The University of the Highlands and Islands Archaeology Institute has teamed up with the University of Central Lancashire to begin excavation at the exciting site at Cata Sand in Sanday, Orkney.
The dig will commence on the 14th August and continue until the 8th September 2017 and will investigate the geophysical responses and midden deposits that were located when the team visited previously. The details of the work can be viewed in blog posts here and here.
The excavation team includes Prof Colin Richards, Prof Jane Downes, Christopher Gee from the UHI Archaeology Institute and Dr Vicki Cummings from UClan in addition to participants from the Sanday Archaeology Group, University of Cambridge, and students from UHI and UCLan, but involves specialists from as far away as the School of Conservation and Restoration of Cultural Heritage, Galicia, Spain.
The site will present challenges of its own for the archaeologists as the structural remains are literally located on a sandy beach and, although breathtakingly beautiful, is exposed to all that the North Atlantic can throw at it. Erosion by wind and tide are just two of the issues facing the team and everyone is hoping for good weather over the next few weeks.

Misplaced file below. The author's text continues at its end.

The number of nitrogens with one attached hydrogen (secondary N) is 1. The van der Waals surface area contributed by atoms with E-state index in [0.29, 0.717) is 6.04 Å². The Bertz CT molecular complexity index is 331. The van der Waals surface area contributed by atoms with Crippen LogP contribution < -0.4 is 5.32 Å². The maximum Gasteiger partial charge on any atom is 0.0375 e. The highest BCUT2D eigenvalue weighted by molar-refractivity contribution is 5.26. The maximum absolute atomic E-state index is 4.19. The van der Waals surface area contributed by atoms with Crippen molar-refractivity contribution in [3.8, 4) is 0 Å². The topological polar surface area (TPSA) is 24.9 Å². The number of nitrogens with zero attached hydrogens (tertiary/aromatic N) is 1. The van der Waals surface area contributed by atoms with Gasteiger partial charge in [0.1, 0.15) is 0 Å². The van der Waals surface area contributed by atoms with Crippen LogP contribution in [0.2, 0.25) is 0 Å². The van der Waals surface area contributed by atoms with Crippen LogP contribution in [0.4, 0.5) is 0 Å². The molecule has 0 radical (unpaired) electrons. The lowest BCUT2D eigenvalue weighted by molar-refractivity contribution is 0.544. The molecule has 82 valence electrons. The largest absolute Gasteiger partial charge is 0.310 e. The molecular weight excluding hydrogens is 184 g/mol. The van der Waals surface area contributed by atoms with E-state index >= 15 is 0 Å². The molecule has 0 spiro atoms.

The site was discovered in November 2016 by Prof Jane Downes, Prof Colin Richards and Christopher Gee of the University of the Highlands and Islands Archaeology Institute and Dr Vicki Cummings of the University of Central Lancashire. A provisional survey showed a substantial settlement complex, which could be late Neolithic/Early Bronze Age (between c. 2500-2000 BC) – a period of massive social and possibly political change in society in Northern Scotland.
The project forms the first stage of a broader five-year project (Northern Exposure) examining the end/collapse of the Neolithic and beginning of Bronze Age in the Highlands & Islands of Scotland and the plan involves examining sites on Orkney, Shetland and Fair Isle.
The overall project will also record the condition of an eroding stalled cairn on Tresness. This study forms part of The Tombs of the North Project.
We plan to track the developments over the next few weeks here on this blog.